MIAMI, Oct. 15, 2020 /PRNewswire-HISPANIC PR WIRE/ — On September 20, 2020, a report by Buzzfeed News leaked confidential files from U.S. Treasury’s Financial Crimes Enforcement Network (FINCEN) and revealed a list of banks that had informed suspicious activity to FinCEN through Suspicious Activity Reports (SARs). Because the regulatory reporting standards obligating banks to file SARs as well as the interplay between banks and law enforcement as a result of the filings is not widely understood and susceptible to misinterpretation, the Florida International Bankers Association (FIBA) believes it can well serve the South Florida and international banking communities by providing education on the SAR process.
FIBA– whose membership includes the largest financial institutions from the United States, Latin America, the Caribbean and Europe— brought together a taskforce to review the report and dispel its possible misinterpretation. FIBA strongly urges that by reporting «suspicious» activity as the law requires, banks are dutifully meeting, and at times exceeding, their legal requirements. In short, rather than an implied finding of criminality or unlawfulness, the bank’s obligations are that when they have any suspicion, they report it to the authorities for appropriate consideration.
Because of their understandably sensitive nature, SARs are confidential documents that should be protected as they pose a security threat to legal investigations, the safety of the bank personnel and can cause serious damage to persons named in the SAR who have not engaged in illegal activity.
David Schwartz, President and CEO of FIBA explains: «No bank would file a SAR if they knew it was going to be disclosed (to the public). It may well be treated (incorrectly, but nonetheless powerfully) as an accusation. And what’s worse, if a criminal or criminal organization obtained the name of the bank employee who filed the SAR, he or she could be subjected to harassment or physical harm,» Schwartz said.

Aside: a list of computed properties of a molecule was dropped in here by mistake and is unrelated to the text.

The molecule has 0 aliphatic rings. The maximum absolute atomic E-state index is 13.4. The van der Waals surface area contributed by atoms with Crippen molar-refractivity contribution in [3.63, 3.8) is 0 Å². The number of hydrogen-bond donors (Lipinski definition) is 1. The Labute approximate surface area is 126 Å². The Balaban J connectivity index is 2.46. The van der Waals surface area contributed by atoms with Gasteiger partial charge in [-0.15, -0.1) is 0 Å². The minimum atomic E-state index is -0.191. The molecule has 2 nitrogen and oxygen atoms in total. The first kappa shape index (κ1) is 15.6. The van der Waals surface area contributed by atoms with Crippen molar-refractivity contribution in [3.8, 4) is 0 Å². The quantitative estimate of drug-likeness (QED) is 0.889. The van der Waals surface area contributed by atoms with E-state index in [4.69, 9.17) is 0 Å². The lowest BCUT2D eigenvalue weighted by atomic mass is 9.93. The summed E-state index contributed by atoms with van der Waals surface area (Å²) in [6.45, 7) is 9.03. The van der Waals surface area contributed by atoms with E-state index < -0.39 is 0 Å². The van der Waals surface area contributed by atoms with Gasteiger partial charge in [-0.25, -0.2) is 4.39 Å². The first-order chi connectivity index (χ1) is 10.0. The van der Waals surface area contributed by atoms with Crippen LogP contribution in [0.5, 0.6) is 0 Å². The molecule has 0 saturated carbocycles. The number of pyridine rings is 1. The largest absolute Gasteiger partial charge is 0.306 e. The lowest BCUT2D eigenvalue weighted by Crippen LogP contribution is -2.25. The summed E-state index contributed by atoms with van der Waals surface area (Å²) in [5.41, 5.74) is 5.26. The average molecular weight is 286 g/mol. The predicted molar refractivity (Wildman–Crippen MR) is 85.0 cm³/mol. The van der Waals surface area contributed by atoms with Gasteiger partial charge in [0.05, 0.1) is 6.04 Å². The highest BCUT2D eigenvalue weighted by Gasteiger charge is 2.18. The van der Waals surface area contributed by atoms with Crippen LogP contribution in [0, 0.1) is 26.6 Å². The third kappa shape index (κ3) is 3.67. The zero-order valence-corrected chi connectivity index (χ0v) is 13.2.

Overall, banks, whether large, small, community banks, or local branches of international banks are involved in a comprehensive partnership and collaboration, with both regulation agencies and law enforcement through what is known as the Bank Secrecy Act.
The BSA requires financial institutions to keep records of cash purchases of negotiable instruments, file reports of cash transactions exceeding $10,000 (daily aggregate amount), and to report suspicious activity that might signify money laundering, tax evasion, or other illegal activities. BSA is a system developed by law enforcement and regulators who are charged with enforcement and only requires banks to report suspicious activity through SARs.
SARs are required to be filed with the Financial Crimes Enforcement Network (FinCEN) by financial institutions when they detect suspicious activities. SARs are unproven suspicions based on facts collected by BSA compliance investigators working for banks. SARs are not evidence of a crime but are meant to elicit further investigation by law enforcement, if warranted.
By law, banks are not required to suspend, limit, or prevent further activities with those customers they report (although many do on a facts and circumstances basis) , rather their regulatory role is to aid in detecting and notifying the proper authorities of their suspicions.